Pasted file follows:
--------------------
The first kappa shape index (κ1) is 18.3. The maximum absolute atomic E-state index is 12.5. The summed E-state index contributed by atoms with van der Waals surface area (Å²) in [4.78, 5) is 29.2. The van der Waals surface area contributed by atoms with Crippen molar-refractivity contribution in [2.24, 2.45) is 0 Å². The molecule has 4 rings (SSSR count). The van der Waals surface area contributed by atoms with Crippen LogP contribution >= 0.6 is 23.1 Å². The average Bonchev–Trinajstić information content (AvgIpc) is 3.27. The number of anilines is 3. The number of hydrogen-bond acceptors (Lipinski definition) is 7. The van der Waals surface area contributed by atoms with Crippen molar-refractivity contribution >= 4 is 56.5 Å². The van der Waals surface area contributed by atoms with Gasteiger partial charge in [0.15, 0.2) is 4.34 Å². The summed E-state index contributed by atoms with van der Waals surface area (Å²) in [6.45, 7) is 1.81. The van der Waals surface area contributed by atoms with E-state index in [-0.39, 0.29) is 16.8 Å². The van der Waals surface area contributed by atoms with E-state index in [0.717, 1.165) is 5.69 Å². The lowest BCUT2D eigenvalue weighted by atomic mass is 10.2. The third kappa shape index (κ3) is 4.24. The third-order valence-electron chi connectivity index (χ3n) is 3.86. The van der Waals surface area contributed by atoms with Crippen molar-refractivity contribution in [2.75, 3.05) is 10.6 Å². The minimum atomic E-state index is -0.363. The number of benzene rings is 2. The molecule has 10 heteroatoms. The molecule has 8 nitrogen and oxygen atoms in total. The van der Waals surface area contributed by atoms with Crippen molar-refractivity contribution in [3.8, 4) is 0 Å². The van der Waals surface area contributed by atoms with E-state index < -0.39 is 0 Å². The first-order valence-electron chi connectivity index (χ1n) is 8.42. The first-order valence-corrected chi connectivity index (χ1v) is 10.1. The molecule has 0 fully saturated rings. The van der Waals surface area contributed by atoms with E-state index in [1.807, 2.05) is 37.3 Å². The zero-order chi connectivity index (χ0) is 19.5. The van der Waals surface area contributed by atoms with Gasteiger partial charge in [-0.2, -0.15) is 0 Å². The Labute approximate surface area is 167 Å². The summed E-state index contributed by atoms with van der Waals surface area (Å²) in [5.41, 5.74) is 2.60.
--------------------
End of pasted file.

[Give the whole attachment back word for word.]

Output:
The first kappa shape index (κ1) is 18.3. The maximum absolute atomic E-state index is 12.5. The summed E-state index contributed by atoms with van der Waals surface area (Å²) in [4.78, 5) is 29.2. The van der Waals surface area contributed by atoms with Crippen molar-refractivity contribution in [2.24, 2.45) is 0 Å². The molecule has 4 rings (SSSR count). The van der Waals surface area contributed by atoms with Crippen LogP contribution >= 0.6 is 23.1 Å². The average Bonchev–Trinajstić information content (AvgIpc) is 3.27. The number of anilines is 3. The number of hydrogen-bond acceptors (Lipinski definition) is 7. The van der Waals surface area contributed by atoms with Crippen molar-refractivity contribution >= 4 is 56.5 Å². The van der Waals surface area contributed by atoms with Gasteiger partial charge in [0.15, 0.2) is 4.34 Å². The summed E-state index contributed by atoms with van der Waals surface area (Å²) in [6.45, 7) is 1.81. The van der Waals surface area contributed by atoms with E-state index in [-0.39, 0.29) is 16.8 Å². The van der Waals surface area contributed by atoms with E-state index in [0.717, 1.165) is 5.69 Å². The lowest BCUT2D eigenvalue weighted by atomic mass is 10.2. The third kappa shape index (κ3) is 4.24. The third-order valence-electron chi connectivity index (χ3n) is 3.86. The van der Waals surface area contributed by atoms with Crippen molar-refractivity contribution in [2.75, 3.05) is 10.6 Å². The minimum atomic E-state index is -0.363. The number of benzene rings is 2. The molecule has 10 heteroatoms. The molecule has 8 nitrogen and oxygen atoms in total. The van der Waals surface area contributed by atoms with Crippen molar-refractivity contribution in [3.8, 4) is 0 Å². The van der Waals surface area contributed by atoms with E-state index < -0.39 is 0 Å². The first-order valence-electron chi connectivity index (χ1n) is 8.42. The first-order valence-corrected chi connectivity index (χ1v) is 10.1. The molecule has 0 fully saturated rings. The van der Waals surface area contributed by atoms with E-state index in [1.807, 2.05) is 37.3 Å². The zero-order chi connectivity index (χ0) is 19.5. The van der Waals surface area contributed by atoms with Gasteiger partial charge in [-0.2, -0.15) is 0 Å². The Labute approximate surface area is 167 Å². The summed E-state index contributed by atoms with van der Waals surface area (Å²) in [5.41, 5.74) is 2.60.